Lopez: GM ‘A’ school, 5 inch cannon, Small Arms Instructor school at Little Creek, landside shooting at Marine Corps 0331 Machine Gunner Course, and waterside starting here during this training cycle preparing for deployment.
SADJ: Do you have the opportunity to train using computer simulators?
Lopez: No, we do actual training on the boats. Parked dry runs to get familiar with your stations so when you actually get on the water the only thing you have to get is your ‘sea legs’ to get your balance. No simulation, always reality with blanks then live ammo. We shoot underway against static targets.
Sanchez: Same training cycle. We all went through the 0331 Machine Gunner Course for the Marine Corps, helped a lot. They definitely pound in the information and that helps a lot. I had simulators in the 0814 CSWI school but as far as the rest of the unit, no. A couple others have had the CSWI course as well. STS did a good job in teaching, outstanding training, probably one of the better schools I’ve been to ever.
SADJ: Is there enough time allocated for training?
Sanchez: Yes, time has been OK but very condensed. The gunners are learning what they need to learn. Maybe expand the time a bit for a little more proficiency but overall it’s outstanding training.
Lopez: Definitely more training is always better. As of right now its doing the job and I know it’s getting people’s proficiency up on the weapons. New gunners on their first deployment are jumpin’ right in. I know I can rely on those guys on the guns to do their job.
SADJ: Night shooting?
Sanchez: Absolutely, night operations are a major mission. NVGs (night vision goggles) PVS-14 monocular we’re using right now. PEQ-15 lasers mounted to each of the crew served weapons. Good gear even in fog and rain. The weather hasn’t been fantastic lately for training and we’ve been doing pretty good.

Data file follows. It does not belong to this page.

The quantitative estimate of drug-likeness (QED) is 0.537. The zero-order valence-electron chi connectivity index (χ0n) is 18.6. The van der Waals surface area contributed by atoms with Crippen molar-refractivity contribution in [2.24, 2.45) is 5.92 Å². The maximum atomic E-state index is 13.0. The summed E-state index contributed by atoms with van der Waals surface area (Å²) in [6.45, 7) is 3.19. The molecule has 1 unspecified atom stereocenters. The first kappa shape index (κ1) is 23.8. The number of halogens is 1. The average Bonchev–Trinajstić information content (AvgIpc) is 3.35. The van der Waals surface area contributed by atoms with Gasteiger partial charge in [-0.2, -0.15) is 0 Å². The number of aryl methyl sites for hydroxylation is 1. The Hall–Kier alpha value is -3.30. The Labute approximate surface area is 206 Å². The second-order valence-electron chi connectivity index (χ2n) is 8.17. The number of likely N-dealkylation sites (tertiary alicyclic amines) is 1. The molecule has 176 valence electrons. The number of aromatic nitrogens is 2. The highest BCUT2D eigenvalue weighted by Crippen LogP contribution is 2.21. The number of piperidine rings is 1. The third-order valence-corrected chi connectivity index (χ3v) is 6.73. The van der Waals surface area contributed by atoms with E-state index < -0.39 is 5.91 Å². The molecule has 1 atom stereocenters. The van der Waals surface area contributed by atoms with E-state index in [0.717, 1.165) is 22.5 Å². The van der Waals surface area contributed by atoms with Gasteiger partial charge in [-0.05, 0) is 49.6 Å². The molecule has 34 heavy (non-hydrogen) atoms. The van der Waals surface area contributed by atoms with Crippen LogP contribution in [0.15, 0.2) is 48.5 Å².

Lopez: Definitely what we need to be doing, most of our work is at nighttime. That’s really when you find out if the gunners are comfortable with what they’re doing. Anybody can do it in the daytime. The comfort zone for those gunners at nighttime changes when they have that night vision on and one of their eyes can’t see. They start shooting that gun and the flash wipes everything out. You find out their comfort levels and proficiency at nighttime.
SADJ: What do you teach to compensate for that — close one eye?
Sanchez: Yeah, that’s one technique. Another is to move the NVG away from your face and look under it. It works because of the tracers once you’re on target. You use your laser to initiate the contact through NVGs and once you’re on target you can look underneath them (using tracers) and that works as well.
SADJ: Do you use parachute flares for illumination?
Sanchez: We have the capability but tactically that’s not done. We’re lighting ourselves up enough with the muzzle flashes. We’re kind of in a unique situation because we have one way in and one way out on the river. There’s no sense in illuminating us any more than we need to.
SADJ: What recommendations to the chain to improve operator skill with weapons?
Sanchez: It’s already being done. Riverine Group is constantly improving through critiques of training and operations. Our situation as RIVRON 3, we’re able to get the better training product because RIVRON 1 and 2 go through before us.
Lopez: Definitely, we have the best product that has been generated through the training cycle. And because we’re the first detachment in our squadron, we’re able to help the other two dets for their training cycle. Whatever we critique in our after action reports group can make some more improvements and it keeps on evolving and they get better training.
SADJ: How about the Riverine Security Teams (RSTs)?
Sanchez: They’re in a different training pipeline; then we meet to do an interoperability where we all work together.
Lopez: Each Detachment has RSTs and their training is specific to the landside. They can’t do their mission without us and we can’t do our mission without them. They’re boat riders but they’re also trained as crew served weapon gunners. If one of our guys takes a hit they know what to do and can take over as well.
(Editor’s Note: Part Two provides a detailed look at Detachment 1’s Riverine Security Team)